Can virtual reality help children with ADHD to ignore common classroom distractions?
In the age of texting, social media and pop-up ads, distractions can seem both unavoidable and annoying. But they’re also a growing public health problem, with social harm from distracted driving alone estimated at more than $120 billion each year.
And distraction problems can have especially devastating effects for people with developmental disorders or mental illnesses, from impaired social performance to low graduation rates to increased risk of serious accidents.
UC Davis MIND Institute researcher Julie Schweitzer, Ph.D., is the lead investigator on a new project that aims to use virtual reality to improve our understanding of this distractibility and develop targeted treatments for it. Backed by an initial $1 million from the National Institutes of Health, Schweitzer and colleagues are testing a new form of treatment that uses the “VR” technology to deliver proven exposure therapy and habituation learning techniques to highly distractible children.
Initial pilot studies will center on kids with attention deficit hyperactivity disorder, due both to their high susceptibility to interruptions and also a larger social urgency to find new therapies. If the treatment proves successful, Schweitzer hopes that such “virtual reality attention management systems” will also prove helpful for others with impairing distractibility, such as kids with autism and teen drivers.
“Our long-term goal is to develop interventions that are widely accessible,” says Schweitzer, a psychiatry professor who directs the MIND Institute’s ADHD and Attention, Impulsivity, Regulation (AIR) program. “If a parent could download an app to purchase the treatment, families in many places around the world could access it.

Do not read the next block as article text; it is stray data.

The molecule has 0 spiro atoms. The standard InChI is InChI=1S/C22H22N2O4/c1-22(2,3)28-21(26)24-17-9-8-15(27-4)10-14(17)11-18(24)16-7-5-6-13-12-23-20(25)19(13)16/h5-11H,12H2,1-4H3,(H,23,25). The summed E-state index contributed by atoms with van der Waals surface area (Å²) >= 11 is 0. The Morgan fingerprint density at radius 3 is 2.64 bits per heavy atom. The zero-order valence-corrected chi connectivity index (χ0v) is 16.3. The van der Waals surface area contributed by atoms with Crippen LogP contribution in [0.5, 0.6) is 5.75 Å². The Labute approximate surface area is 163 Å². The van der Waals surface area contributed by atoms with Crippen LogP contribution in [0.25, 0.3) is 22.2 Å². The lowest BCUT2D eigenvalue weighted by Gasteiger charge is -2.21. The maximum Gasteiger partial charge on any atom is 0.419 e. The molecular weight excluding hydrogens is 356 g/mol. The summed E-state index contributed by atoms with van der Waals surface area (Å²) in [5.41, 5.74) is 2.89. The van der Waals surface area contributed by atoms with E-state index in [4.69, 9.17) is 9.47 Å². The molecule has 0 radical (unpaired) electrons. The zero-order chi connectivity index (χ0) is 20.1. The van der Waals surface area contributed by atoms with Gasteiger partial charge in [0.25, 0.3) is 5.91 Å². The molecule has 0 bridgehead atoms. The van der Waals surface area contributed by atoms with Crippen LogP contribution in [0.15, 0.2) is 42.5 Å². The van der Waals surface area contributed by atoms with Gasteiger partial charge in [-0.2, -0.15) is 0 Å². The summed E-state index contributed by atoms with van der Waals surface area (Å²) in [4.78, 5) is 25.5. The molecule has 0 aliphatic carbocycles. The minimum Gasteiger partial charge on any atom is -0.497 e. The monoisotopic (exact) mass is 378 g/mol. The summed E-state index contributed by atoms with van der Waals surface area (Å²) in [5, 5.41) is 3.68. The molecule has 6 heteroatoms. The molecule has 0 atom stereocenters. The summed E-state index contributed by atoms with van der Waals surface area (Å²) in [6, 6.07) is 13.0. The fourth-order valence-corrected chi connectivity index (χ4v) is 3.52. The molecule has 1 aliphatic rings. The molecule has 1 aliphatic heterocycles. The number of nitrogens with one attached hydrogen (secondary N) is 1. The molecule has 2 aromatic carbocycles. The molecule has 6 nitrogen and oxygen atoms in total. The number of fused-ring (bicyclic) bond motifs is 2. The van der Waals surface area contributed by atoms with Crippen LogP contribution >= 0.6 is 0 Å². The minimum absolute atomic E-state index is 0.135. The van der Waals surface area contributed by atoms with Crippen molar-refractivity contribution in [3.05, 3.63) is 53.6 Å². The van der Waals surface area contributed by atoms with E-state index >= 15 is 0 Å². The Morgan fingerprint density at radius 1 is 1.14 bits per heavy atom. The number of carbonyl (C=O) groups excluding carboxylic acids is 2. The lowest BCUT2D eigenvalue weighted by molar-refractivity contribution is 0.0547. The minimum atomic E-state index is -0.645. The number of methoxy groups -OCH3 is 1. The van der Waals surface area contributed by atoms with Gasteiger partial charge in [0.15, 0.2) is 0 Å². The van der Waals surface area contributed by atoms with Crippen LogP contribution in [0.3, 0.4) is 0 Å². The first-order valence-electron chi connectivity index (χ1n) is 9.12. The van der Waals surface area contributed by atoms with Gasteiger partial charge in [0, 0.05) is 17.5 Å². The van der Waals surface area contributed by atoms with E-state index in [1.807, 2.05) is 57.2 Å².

“VR headsets are widely available and dropping in price — there’s even a cardboard version that’s really inexpensive.”
In the pilot study under recruitment at UC Davis, 50 children will be asked to perform attention-demanding tasks in a virtual classroom environment with a high rate of distractors, such as peers talking or teachers walking by. The 25-minute daily sessions can be completed on a VR headset at home, with intensity and rate of distractions adapted according to performance. The underlying neural targets are proactive and reactive control mechanisms used to suppress distractor processing, but investigators also suspect the prefrontal cortex, intraparietal sulcus, visual and auditory cortex will be involved.
The project was born out of a confluence of ideas, Schweitzer said, including anecdotes from ADHD parents and research by study colleagues on VR as a tool for assessing ADHD and delivering exposure therapy for anxiety disorders.
Parents are increasingly interested in non-pharmaceutical treatments for ADHD, especially in California. Almost 70 percent of school-age children with the condition take stimulants or other medications, whose side effects can include problems with sleep and appetite.
If Schweitzer’s initial pilot testing is successful, the NIH is expected to award up to $2 million more for a larger-scale pilot. A confirmatory clinical trial involving hundreds of subjects would follow. Future studies could also include alternate VR scenarios, such as a homework setting or social situation, and extend to distraction-laden adult workplace situations.
“I’ve actually spoken with a number of emergency medicine physicians who would like to learn how to ignore distractions more in their intense environments,” Schweitzer said. “They might be better trained with ‘augmented’ reality than virtual reality, but you’d have a similar strategy.”
Collaborators include Barbara Rothbaum of Emory University and Albert “Skip” Rizzo of USC, as well as UC Davis researchers Peter Mundy, Joy Geng, Prerona Mukherjee, Ana-Maria Iosif, J. Faye Dixon and Catherine Fassbender.